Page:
Wells Fargo Wagon Rolls onto Wall Street

The Wells Fargo wagon delivered good news to Wall Street when the San Francisco-based bank announced a record first-quarter profit of approximately $3 billion, or 55 percent per common share.  Contrast these numbers with the fourth quarter of 2008, when Wells Fargo reported a $2.6 billion loss.

The news sent the Dow Jones Industrial Average soaring 3.1 percent to finish the day at 8,083.38, the highest closing since February 9.

Wells credited the outstanding results to healthy lending margins driven by low interest rates and the resulting boom in mortgage lending activity.  “Our business momentum is strong, and we expect our operating margins to remain at the top of our peer group,” said John Stumpf, Wells Fargo’s CEO.  Applications for mortgages surged during the first quarter; Wells reported $83 billion in applications for new and refinance home loans during March alone.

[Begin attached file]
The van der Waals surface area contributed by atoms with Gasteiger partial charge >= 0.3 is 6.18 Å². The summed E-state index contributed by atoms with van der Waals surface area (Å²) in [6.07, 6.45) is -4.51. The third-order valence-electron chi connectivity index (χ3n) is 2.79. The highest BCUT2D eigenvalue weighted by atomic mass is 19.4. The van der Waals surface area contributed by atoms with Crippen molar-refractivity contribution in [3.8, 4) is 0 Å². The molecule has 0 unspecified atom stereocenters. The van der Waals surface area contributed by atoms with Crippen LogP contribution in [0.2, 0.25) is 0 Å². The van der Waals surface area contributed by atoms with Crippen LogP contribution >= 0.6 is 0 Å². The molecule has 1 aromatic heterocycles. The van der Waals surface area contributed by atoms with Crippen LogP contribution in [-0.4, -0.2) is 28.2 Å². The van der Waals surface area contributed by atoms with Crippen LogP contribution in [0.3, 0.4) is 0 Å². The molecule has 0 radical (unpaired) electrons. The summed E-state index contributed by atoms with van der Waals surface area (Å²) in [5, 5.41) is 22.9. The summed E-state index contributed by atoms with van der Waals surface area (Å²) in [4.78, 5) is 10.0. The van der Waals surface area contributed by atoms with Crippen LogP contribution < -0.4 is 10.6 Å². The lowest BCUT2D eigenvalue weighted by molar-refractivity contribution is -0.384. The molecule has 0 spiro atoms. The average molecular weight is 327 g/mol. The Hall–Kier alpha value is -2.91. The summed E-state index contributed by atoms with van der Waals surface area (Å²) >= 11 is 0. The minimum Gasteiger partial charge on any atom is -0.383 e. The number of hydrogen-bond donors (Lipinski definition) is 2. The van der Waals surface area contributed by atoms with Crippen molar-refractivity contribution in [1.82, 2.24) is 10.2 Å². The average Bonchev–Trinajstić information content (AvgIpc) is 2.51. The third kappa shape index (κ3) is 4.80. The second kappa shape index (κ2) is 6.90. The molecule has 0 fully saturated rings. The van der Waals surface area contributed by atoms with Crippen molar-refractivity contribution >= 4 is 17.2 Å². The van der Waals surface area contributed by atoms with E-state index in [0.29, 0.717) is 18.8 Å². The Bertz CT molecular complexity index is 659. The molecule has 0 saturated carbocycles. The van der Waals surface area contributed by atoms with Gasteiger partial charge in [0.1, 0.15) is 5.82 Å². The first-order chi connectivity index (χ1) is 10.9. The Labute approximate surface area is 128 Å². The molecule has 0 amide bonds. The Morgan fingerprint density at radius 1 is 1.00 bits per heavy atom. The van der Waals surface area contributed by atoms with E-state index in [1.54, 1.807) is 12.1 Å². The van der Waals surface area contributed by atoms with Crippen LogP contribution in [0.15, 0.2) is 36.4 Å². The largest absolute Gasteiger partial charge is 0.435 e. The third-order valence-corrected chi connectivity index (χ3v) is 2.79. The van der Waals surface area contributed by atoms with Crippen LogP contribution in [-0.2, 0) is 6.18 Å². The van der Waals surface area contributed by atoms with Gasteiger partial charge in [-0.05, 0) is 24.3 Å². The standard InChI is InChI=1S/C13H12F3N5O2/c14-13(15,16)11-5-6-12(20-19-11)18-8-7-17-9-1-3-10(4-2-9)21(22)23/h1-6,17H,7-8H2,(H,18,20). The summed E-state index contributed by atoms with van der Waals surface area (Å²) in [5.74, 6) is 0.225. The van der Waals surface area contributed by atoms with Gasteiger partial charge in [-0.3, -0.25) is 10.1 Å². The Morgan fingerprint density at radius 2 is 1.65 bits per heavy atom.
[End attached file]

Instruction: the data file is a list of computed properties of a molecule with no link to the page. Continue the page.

Wells is the nation’s largest mortgage servicer and a leading home loan originator, so it benefited from the refinancing boom driven by extremely low short-term interest rates and the government’s purchases of mortgage bonds.

Although this is evidence that the Obama administration’s efforts to jump-start the economy by freeing up credit are starting to work, it is only the hint of a beginning for banks with significant mortgage portfolios.  Wells and competitors such as Bank of America, Citigroup and JPMorgan Chase remain dangerously exposed to falling asset prices, especially for commercial and residential real estate.